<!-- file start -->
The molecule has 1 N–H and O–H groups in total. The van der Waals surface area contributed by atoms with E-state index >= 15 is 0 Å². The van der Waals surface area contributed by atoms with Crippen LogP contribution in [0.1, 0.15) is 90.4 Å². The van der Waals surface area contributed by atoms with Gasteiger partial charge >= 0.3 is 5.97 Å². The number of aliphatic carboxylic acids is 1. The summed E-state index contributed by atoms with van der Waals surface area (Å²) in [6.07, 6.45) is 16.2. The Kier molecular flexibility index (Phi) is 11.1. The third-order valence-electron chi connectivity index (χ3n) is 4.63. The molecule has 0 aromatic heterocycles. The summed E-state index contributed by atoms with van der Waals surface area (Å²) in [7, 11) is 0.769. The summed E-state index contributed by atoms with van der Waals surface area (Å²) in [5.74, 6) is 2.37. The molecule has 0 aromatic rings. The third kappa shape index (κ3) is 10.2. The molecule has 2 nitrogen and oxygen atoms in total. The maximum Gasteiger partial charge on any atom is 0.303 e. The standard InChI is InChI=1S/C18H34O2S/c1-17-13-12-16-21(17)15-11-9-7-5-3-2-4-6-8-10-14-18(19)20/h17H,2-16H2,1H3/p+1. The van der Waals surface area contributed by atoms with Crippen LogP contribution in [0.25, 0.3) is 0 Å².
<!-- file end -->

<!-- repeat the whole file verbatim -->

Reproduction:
The molecule has 1 N–H and O–H groups in total. The van der Waals surface area contributed by atoms with E-state index >= 15 is 0 Å². The van der Waals surface area contributed by atoms with Crippen LogP contribution in [0.1, 0.15) is 90.4 Å². The van der Waals surface area contributed by atoms with Gasteiger partial charge >= 0.3 is 5.97 Å². The number of aliphatic carboxylic acids is 1. The summed E-state index contributed by atoms with van der Waals surface area (Å²) in [6.07, 6.45) is 16.2. The Kier molecular flexibility index (Phi) is 11.1. The third-order valence-electron chi connectivity index (χ3n) is 4.63. The molecule has 0 aromatic heterocycles. The summed E-state index contributed by atoms with van der Waals surface area (Å²) in [7, 11) is 0.769. The summed E-state index contributed by atoms with van der Waals surface area (Å²) in [5.74, 6) is 2.37. The molecule has 0 aromatic rings. The third kappa shape index (κ3) is 10.2. The molecule has 2 nitrogen and oxygen atoms in total. The maximum Gasteiger partial charge on any atom is 0.303 e. The standard InChI is InChI=1S/C18H34O2S/c1-17-13-12-16-21(17)15-11-9-7-5-3-2-4-6-8-10-14-18(19)20/h17H,2-16H2,1H3/p+1. The van der Waals surface area contributed by atoms with Crippen LogP contribution in [0.25, 0.3) is 0 Å².